Should history repeat itself, and there’s no guarantee it will, the correction in the S&P 500 either has already ended or will likely come to an end this month.
There have been 19 corrections since WWII. On average, these corrections took five months to go from peak to trough. And since this correction started in May, October conveniently pops up as a potential bottoming month. In addition, October has been the market’s favorite month in which corrections and bear markets came to an end.
Of the 31 declines of 10% or more since WWII (19 corrections and 12 bears), 32% of them ended in October, which was twice the frequency of the next highest month (March) and more than three times the third-highest month. Indeed, five of the last 10 bear markets ended in October, as did five corrections.
October bottoms for corrections and bears tend to set up the market quite nicely for a final-quarter surge. In the 10 fourth quarters following the five bear markets and five corrections that ended in October, the S&P 500 gained an average of 6.4% and rose in price 90% of the time, falling only once (1957), since the market’s bottom was so deep and late in October.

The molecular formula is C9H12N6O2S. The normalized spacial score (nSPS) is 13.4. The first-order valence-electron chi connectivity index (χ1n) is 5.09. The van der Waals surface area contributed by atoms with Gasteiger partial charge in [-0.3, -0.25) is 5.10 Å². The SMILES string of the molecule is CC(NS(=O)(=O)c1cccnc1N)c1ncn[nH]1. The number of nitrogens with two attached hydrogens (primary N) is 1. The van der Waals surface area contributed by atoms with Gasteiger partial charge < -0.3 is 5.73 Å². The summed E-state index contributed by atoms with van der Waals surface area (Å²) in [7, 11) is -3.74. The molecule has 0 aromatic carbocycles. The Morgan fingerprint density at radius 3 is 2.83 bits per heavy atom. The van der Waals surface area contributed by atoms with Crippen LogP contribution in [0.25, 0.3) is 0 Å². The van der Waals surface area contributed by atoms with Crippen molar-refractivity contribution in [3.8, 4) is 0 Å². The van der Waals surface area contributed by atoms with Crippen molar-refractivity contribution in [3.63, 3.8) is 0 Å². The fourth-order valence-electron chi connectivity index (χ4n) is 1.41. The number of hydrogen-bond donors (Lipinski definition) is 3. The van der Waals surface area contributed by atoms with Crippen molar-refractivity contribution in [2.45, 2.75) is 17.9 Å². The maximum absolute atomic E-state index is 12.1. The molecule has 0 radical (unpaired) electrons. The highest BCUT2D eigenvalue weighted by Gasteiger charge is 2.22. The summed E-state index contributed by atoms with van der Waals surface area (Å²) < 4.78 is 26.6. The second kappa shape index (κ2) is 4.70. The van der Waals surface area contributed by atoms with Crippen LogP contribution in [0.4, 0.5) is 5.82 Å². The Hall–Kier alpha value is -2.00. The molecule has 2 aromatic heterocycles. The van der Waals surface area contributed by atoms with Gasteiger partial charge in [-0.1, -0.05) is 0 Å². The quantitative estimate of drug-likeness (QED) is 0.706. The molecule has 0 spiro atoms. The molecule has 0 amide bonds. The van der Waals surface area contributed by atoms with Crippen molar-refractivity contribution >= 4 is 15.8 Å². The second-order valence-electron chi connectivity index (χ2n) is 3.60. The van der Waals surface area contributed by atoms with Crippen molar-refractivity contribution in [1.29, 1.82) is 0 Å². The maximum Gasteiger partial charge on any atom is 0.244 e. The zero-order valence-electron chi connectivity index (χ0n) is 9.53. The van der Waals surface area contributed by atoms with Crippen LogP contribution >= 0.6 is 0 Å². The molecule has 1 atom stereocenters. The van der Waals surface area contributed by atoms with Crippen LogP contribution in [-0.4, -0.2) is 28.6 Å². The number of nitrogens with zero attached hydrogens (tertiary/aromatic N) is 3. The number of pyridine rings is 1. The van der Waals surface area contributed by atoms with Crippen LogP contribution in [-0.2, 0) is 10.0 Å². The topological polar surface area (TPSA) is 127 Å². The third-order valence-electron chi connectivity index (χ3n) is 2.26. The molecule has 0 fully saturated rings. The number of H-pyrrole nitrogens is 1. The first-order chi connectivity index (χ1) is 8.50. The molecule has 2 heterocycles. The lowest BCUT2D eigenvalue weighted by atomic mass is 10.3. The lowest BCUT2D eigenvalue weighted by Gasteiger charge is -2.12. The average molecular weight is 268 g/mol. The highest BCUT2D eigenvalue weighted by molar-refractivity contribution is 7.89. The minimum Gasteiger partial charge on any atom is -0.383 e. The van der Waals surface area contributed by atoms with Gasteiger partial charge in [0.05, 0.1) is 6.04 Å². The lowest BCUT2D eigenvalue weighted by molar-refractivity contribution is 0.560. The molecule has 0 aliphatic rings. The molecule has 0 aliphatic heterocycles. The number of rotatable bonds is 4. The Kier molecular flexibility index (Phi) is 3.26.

Take the correction of 2011 for example. The S&P 500 peaked on April 29 and bottomed on October 3, declining a total of 19.4% over a five-month period. Year to date through October 3, 2011, the market was off 12.6%. In Q4 2011, however, the “500” surged 16.8%, allowing the S&P 500 to close the year essentially where it started.
Following a possible Santa Claus rally in 2015, history says that the S&P 500 would then be on track reach breakeven sometime in February, 2016, since the average correction took four months to recover all that it lost in the prior decline.
The old saying that a rising tide lifts all boats applies to S&P 500 sector performances in the fourth quarter as well. Since 1990, the S&P 500 gained an average of 4.9% and rose in price 80% of the time.
In addition, all 10 of its sectors advanced in price from more than 6% for Consumer Discretionary, Consumer Staples and Technology, to less than 4.5% for Energy, Financials, and Utilities. From a batting average perspective, five sectors gained in price at least 80% of the time, while none rose less than 64% of the time.
Drilling a little bit deeper we find that 15 sub-industries in the S&P 500 have three Q4 characteristics in common: 1) They have been in existence for at least 20 years, 2) they recorded an average Q4 price increase exceeding the S&P 500’s, and 3) they rose in price at least 75% of the time. In addition, each has an aggregate S&P Capital IQ STARS of at least 4.0 (Buy).